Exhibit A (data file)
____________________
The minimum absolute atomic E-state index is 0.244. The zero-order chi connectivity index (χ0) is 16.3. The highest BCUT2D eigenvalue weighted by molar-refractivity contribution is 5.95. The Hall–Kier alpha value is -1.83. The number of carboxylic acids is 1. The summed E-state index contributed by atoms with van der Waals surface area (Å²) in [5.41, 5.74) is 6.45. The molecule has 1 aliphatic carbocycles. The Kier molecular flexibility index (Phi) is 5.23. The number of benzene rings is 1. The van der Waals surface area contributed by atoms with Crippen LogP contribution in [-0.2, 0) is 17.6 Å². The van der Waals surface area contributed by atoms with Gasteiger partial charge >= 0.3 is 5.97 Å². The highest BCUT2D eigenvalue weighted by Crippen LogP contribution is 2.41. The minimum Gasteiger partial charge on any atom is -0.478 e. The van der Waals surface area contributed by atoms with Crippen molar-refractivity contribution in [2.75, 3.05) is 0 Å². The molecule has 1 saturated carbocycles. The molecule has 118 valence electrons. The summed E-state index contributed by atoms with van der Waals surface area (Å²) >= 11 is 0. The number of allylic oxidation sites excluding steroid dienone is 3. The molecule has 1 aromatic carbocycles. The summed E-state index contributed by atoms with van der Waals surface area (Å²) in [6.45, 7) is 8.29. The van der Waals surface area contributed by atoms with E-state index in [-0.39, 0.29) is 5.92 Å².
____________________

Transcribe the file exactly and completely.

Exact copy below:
The minimum absolute atomic E-state index is 0.244. The zero-order chi connectivity index (χ0) is 16.3. The highest BCUT2D eigenvalue weighted by molar-refractivity contribution is 5.95. The Hall–Kier alpha value is -1.83. The number of carboxylic acids is 1. The summed E-state index contributed by atoms with van der Waals surface area (Å²) in [5.41, 5.74) is 6.45. The molecule has 1 aliphatic carbocycles. The Kier molecular flexibility index (Phi) is 5.23. The number of benzene rings is 1. The van der Waals surface area contributed by atoms with Crippen LogP contribution in [-0.2, 0) is 17.6 Å². The van der Waals surface area contributed by atoms with Gasteiger partial charge >= 0.3 is 5.97 Å². The highest BCUT2D eigenvalue weighted by Crippen LogP contribution is 2.41. The minimum Gasteiger partial charge on any atom is -0.478 e. The van der Waals surface area contributed by atoms with Crippen molar-refractivity contribution in [2.75, 3.05) is 0 Å². The molecule has 1 saturated carbocycles. The molecule has 118 valence electrons. The summed E-state index contributed by atoms with van der Waals surface area (Å²) >= 11 is 0. The number of allylic oxidation sites excluding steroid dienone is 3. The molecule has 1 aromatic carbocycles. The summed E-state index contributed by atoms with van der Waals surface area (Å²) in [6.45, 7) is 8.29. The van der Waals surface area contributed by atoms with E-state index in [-0.39, 0.29) is 5.92 Å².